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Cabinet to consider future local government options

A report outlining options for the future structure of local government in Bournemouth, Poole and Dorset will be considered by Cabinet members in Poole on Tuesday 8 December 2015.
In September it was announced that the Leaders of Poole, Bournemouth, Christchurch and East Dorset Councils wish to jointly explore proposals for a single unitary council to cover the areas they serve. Subsequently, the Leaders of all nine councils in Bournemouth, Poole and the rest of Dorset agreed to work together to seek agreement on the future shape of local government across the whole county.
The report to Cabinet outlines three options for further exploration:
  • A single pan-Dorset unitary council providing local services for the whole Dorset county area.
  • A new unitary council for South East Dorset providing local services for Bournemouth, Christchurch and East Dorset, and Poole; with a separate arrangement for the rest of Dorset.
  • A ‘no change’ option retaining the existing local government structure of all nine councils in Dorset
The report also sets out two main reasons for considering a change to the local government structure in Dorset:
  • Sustaining public services with significantly reduced funding; and
  • Realising the potential for economic prosperity in the area.
By 2020, it is likely that a combined total of £82 million of government funding will be removed from the nine councils in Dorset, making the current model of local government across the county increasingly difficult to sustain.
Cabinet members will be asked to recommend to Council that it authorises the development of a case for changing the existing local government structure and to commission work through the Local Government Association to examine the financial implications of the three options on behalf of all nine councils in Dorset.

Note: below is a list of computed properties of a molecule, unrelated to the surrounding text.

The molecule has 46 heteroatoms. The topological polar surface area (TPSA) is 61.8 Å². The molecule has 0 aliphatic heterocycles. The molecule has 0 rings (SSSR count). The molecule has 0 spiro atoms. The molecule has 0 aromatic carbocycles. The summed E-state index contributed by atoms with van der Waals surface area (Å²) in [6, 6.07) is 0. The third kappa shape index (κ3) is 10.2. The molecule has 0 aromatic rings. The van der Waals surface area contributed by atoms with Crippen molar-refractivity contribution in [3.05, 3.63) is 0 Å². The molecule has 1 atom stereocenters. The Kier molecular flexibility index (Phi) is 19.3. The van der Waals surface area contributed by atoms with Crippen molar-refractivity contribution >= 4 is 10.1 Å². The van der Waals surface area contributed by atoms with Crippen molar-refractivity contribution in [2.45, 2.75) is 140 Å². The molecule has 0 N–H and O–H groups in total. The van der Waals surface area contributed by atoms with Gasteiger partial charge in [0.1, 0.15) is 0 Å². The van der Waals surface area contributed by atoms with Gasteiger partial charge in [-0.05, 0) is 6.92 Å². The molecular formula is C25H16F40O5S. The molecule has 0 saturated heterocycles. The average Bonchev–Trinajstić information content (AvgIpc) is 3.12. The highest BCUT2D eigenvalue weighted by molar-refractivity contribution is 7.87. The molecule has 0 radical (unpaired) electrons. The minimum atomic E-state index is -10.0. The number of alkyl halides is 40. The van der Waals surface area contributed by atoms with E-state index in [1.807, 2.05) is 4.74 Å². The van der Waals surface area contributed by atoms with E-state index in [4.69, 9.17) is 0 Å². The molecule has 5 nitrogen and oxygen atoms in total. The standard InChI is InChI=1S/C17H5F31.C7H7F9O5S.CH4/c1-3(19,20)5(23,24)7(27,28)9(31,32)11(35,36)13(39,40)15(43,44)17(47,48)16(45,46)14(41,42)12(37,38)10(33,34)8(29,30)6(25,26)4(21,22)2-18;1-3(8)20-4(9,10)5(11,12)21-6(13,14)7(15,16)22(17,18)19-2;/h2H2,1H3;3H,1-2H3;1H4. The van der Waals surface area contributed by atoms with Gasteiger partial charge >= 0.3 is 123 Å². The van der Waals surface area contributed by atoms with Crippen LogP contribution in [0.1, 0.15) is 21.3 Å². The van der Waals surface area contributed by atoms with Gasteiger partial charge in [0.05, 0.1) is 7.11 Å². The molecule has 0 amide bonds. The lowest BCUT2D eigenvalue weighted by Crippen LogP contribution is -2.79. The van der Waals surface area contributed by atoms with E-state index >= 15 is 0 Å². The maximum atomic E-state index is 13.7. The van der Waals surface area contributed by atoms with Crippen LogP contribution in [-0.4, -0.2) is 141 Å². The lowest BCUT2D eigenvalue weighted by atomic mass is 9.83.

Cllr Janet Walton, Leader of the Council, Borough of Poole, said: “Local authorities are being encouraged to come forward with innovative proposals to meet the financial challenge of continued public sector austerity and take advantage of the opportunities for economic growth arising from the Government’s devolution agenda.
“The financial pressures faced by all councils means we must consider ambitious and possibly radical solutions if we are to continue to provide the services our residents expect and deserve.
“The Leaders of all nine councils in Bournemouth, Dorset and Poole are committed to working together to explore the options. Should all our respective councils agree to take this work forward then we would look to develop a case for change which best serves the long-term interests of residents and businesses, and preserves the sense ofidentity and heritage of our local communities that we value so much.”
If recommended by Cabinet members, the report will be further considered at a meeting of the Council on Tuesday 15 December.   
Should all nine councils agree to further examine the options, more detailed work to develop a business case, including arrangements for consulting the public, will start in early 2016.